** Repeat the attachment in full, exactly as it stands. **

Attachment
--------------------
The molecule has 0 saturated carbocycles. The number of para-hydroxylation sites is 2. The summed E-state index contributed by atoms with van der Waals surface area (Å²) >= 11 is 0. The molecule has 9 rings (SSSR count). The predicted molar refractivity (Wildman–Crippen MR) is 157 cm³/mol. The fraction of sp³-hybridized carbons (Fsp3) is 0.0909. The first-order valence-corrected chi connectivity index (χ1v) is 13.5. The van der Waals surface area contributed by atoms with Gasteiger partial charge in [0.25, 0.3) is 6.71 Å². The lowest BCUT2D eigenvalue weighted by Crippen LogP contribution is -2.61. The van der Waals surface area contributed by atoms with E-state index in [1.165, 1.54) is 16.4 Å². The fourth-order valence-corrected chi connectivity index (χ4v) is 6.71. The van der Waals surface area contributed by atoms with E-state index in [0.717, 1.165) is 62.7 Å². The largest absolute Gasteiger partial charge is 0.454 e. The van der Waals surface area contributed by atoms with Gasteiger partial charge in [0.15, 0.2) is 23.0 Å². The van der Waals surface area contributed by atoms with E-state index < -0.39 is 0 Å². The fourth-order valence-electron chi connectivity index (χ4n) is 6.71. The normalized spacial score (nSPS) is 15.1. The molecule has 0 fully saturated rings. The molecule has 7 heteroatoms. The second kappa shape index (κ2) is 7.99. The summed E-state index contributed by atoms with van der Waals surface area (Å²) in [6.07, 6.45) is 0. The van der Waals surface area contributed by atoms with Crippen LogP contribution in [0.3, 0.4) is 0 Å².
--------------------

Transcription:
The molecule has 0 saturated carbocycles. The number of para-hydroxylation sites is 2. The summed E-state index contributed by atoms with van der Waals surface area (Å²) >= 11 is 0. The molecule has 9 rings (SSSR count). The predicted molar refractivity (Wildman–Crippen MR) is 157 cm³/mol. The fraction of sp³-hybridized carbons (Fsp3) is 0.0909. The first-order valence-corrected chi connectivity index (χ1v) is 13.5. The van der Waals surface area contributed by atoms with Gasteiger partial charge in [0.25, 0.3) is 6.71 Å². The lowest BCUT2D eigenvalue weighted by Crippen LogP contribution is -2.61. The van der Waals surface area contributed by atoms with E-state index in [1.165, 1.54) is 16.4 Å². The fourth-order valence-corrected chi connectivity index (χ4v) is 6.71. The van der Waals surface area contributed by atoms with E-state index in [0.717, 1.165) is 62.7 Å². The largest absolute Gasteiger partial charge is 0.454 e. The van der Waals surface area contributed by atoms with Gasteiger partial charge in [0.15, 0.2) is 23.0 Å². The van der Waals surface area contributed by atoms with E-state index < -0.39 is 0 Å². The fourth-order valence-electron chi connectivity index (χ4n) is 6.71. The normalized spacial score (nSPS) is 15.1. The molecule has 0 fully saturated rings. The molecule has 7 heteroatoms. The second kappa shape index (κ2) is 7.99. The summed E-state index contributed by atoms with van der Waals surface area (Å²) in [6.07, 6.45) is 0. The van der Waals surface area contributed by atoms with Crippen LogP contribution in [0.3, 0.4) is 0 Å².